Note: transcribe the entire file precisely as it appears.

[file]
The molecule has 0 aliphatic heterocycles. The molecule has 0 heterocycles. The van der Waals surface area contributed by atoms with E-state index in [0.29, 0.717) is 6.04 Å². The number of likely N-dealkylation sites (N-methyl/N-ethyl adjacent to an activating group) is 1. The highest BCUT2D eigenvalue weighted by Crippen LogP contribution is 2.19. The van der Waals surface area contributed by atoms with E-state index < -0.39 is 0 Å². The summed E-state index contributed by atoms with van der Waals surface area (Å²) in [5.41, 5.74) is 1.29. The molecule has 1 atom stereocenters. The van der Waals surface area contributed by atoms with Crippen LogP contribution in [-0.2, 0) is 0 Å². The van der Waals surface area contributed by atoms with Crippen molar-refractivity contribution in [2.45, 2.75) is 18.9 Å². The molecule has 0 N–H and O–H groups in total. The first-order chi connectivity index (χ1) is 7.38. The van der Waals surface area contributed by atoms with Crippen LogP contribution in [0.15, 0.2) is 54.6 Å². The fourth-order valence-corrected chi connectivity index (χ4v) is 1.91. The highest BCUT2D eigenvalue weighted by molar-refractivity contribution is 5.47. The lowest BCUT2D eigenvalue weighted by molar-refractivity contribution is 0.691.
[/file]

The molecule has 0 aliphatic heterocycles. The molecule has 0 heterocycles. The van der Waals surface area contributed by atoms with E-state index in [0.29, 0.717) is 6.04 Å². The number of likely N-dealkylation sites (N-methyl/N-ethyl adjacent to an activating group) is 1. The highest BCUT2D eigenvalue weighted by Crippen LogP contribution is 2.19. The van der Waals surface area contributed by atoms with E-state index < -0.39 is 0 Å². The summed E-state index contributed by atoms with van der Waals surface area (Å²) in [5.41, 5.74) is 1.29. The molecule has 1 atom stereocenters. The van der Waals surface area contributed by atoms with Crippen LogP contribution in [-0.2, 0) is 0 Å². The van der Waals surface area contributed by atoms with Crippen molar-refractivity contribution in [2.45, 2.75) is 18.9 Å². The molecule has 0 N–H and O–H groups in total. The first-order chi connectivity index (χ1) is 7.38. The van der Waals surface area contributed by atoms with Crippen LogP contribution in [0.15, 0.2) is 54.6 Å². The fourth-order valence-corrected chi connectivity index (χ4v) is 1.91. The highest BCUT2D eigenvalue weighted by molar-refractivity contribution is 5.47. The lowest BCUT2D eigenvalue weighted by molar-refractivity contribution is 0.691.